'Fahrenheit 451' Finally Published As An eBook

Fahrenheit 451 released as eBook

Via The Associated Press

Fahrenheit 451, Ray Bradbury's novel about a dystopian future where books are banned and burned, has been released as an eBook.

Is this a paradox? Maybe!

Simon & Schuster released it yesterday at the industry-standard price of $9.99 after getting Bradbury's blessing. It probably wasn't easy. From the AP:

Bradbury himself has been an emphatic defender of traditional paper texts, saying that eBooks "smell like burned fuel" and calling the Internet nothing but "a big distraction."

"It's meaningless; it's not real," he told The New York Times in 2009. "It's in the air somewhere."

Bradbury hasn't commented on the story yet, but his agent, Michael Congdon, said the rights for the book were expiring, and given the reach of the digital market, a "new contract wouldn't be possible without eBook rights." Congdon said Bradbury understood and gave his blessing. 

Fahrenheit 451 was first published by Ballantine in 1953, and then as a hardcover by Simon & Schuster in the 1960s. It's sold more that 10 million copies, and is my most favorite novel of all time. I own two editions but I'm going to buy the eBook on principle. Reading this book on my iPad will probably tear a hole in the space-time continuum. 

For those of you unfamiliar with the story, I'm not going to summarize it. Go read it right now. It's brilliant. 

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Joshua Chaplinsky's picture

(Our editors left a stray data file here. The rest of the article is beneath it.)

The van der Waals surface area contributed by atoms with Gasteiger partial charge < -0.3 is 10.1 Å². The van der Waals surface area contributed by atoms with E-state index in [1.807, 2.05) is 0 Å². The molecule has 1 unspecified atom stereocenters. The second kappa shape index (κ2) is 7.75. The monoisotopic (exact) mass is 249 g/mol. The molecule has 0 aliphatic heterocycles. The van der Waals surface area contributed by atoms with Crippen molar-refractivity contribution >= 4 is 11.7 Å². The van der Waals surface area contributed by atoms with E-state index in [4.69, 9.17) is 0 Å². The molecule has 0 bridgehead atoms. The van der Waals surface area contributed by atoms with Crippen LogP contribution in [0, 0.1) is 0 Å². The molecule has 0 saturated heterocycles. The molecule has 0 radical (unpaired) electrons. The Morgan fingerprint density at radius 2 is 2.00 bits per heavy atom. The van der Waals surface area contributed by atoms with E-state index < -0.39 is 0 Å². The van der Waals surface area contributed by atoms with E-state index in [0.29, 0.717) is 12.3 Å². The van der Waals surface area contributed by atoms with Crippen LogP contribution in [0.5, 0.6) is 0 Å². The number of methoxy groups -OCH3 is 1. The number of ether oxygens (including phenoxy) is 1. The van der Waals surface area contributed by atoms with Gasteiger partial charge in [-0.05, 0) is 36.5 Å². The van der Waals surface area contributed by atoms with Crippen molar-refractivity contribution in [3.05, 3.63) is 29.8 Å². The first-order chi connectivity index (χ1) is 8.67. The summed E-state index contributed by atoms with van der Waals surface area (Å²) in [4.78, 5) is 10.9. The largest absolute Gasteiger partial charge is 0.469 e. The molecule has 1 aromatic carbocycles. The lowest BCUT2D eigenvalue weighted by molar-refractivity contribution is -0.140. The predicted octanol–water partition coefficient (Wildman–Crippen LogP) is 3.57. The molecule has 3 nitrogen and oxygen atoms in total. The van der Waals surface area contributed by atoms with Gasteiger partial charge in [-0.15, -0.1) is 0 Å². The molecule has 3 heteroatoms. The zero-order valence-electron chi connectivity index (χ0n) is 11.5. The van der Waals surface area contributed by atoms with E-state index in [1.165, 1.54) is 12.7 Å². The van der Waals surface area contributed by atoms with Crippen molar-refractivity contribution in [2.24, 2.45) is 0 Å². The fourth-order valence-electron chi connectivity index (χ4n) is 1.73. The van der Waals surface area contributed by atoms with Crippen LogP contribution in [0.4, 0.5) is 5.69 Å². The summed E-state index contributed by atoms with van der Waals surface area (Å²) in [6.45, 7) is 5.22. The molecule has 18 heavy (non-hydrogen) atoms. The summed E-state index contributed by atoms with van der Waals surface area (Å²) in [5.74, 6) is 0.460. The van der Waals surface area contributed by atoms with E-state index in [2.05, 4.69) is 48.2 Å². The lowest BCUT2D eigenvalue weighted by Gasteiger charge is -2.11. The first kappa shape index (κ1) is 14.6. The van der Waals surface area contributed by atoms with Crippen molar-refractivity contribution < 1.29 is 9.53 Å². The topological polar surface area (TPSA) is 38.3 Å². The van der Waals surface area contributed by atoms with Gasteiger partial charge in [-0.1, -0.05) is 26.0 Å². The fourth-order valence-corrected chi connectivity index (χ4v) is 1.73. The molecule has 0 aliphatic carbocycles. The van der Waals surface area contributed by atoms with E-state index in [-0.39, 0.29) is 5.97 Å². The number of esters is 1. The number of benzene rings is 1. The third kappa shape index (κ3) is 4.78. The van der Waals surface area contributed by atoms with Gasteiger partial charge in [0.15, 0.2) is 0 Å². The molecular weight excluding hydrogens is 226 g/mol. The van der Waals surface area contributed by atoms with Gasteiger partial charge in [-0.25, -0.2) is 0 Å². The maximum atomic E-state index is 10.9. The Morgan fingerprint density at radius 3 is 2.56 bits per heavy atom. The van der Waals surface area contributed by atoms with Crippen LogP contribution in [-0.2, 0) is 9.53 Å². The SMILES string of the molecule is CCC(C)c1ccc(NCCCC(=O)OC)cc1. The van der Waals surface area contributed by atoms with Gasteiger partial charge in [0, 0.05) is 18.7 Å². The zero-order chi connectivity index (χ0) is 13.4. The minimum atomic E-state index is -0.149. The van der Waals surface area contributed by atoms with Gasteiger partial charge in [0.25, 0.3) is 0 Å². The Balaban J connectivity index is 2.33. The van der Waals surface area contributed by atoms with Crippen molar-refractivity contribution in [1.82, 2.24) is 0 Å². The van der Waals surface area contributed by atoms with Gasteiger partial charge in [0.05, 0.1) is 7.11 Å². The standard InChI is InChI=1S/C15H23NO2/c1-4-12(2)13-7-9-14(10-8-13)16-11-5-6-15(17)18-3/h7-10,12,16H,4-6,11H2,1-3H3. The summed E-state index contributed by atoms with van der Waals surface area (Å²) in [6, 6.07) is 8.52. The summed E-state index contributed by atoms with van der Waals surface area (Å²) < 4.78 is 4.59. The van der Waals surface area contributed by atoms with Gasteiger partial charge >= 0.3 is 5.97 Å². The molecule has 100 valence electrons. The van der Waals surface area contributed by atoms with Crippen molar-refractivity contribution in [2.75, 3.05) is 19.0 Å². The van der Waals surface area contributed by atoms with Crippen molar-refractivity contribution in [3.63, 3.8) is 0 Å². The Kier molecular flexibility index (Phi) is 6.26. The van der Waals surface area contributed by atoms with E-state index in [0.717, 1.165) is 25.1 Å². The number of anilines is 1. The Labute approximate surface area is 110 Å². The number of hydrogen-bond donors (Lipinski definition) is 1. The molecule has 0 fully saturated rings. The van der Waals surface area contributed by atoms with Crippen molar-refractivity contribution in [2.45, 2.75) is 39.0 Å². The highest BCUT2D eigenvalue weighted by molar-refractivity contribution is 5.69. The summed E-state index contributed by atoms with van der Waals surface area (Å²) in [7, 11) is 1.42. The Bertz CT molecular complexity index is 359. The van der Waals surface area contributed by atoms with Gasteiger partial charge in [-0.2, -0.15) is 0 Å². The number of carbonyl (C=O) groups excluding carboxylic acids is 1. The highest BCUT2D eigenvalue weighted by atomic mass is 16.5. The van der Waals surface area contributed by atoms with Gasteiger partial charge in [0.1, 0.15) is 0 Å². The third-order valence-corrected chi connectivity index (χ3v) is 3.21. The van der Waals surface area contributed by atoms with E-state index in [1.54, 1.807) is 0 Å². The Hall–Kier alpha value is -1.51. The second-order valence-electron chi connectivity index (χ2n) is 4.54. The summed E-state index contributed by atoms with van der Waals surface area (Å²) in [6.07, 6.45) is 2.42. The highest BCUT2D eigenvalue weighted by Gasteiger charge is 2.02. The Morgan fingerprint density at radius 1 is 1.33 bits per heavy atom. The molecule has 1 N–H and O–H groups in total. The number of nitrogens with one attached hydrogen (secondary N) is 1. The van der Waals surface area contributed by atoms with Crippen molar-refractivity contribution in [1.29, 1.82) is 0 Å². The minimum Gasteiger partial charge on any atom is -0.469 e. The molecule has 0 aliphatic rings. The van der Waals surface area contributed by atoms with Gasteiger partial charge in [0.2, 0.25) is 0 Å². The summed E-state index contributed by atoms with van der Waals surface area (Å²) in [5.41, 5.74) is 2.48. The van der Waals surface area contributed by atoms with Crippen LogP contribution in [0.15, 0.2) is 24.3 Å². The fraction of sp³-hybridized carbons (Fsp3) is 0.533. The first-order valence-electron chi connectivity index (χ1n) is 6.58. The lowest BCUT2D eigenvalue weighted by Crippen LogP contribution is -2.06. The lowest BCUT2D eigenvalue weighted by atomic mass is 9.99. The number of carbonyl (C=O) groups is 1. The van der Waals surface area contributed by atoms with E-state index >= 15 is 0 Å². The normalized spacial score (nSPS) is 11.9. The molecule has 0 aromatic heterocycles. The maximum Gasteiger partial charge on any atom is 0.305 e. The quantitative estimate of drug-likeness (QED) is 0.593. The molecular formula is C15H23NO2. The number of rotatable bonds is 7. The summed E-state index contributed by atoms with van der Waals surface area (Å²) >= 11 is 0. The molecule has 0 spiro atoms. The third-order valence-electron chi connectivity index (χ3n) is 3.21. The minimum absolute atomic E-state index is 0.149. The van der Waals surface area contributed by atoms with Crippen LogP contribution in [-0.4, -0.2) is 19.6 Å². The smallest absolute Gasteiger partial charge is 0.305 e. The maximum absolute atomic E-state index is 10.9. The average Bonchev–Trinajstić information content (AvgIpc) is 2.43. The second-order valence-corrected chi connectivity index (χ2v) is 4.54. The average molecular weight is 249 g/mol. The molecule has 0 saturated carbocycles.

Joshua Chaplinsky from New York is reading a lot more during the quarantine November 30, 2011 - 10:45am

So... once it became a matter of money, he caved?

Just kidding. Although a bit weird, I don't seen anything inherently wrong with this. As long as books are available, it doesn't matter what form they take. eReaders are like the modern day analog of people memorizing bits of books so they aren't lost.

Rob's picture
Class Director
Rob from New York City is reading at a fast enough pace it would be cumbersome to update this November 30, 2011 - 12:30pm

I am not afraid of a world where every single book ever published is available instantly, at the click of a button. I think that's something to look forward to. 

postpomo's picture
postpomo from Canada is reading words words words November 30, 2011 - 2:17pm

as long as we have hard copy backups... Digital technology has moments of fragility that my hardcovers volumes do not (although neither survives at 451F)

jyh's picture
jyh from VA is reading whatever he feels like November 30, 2011 - 3:52pm

How can a science fiction author complain that the internet is "not real?"

Rex Francis's picture
Rex Francis from Melbourne, Victoria, Australia is reading God Emperor Of Dune November 30, 2011 - 5:57pm

At least in this form this book can't be burned...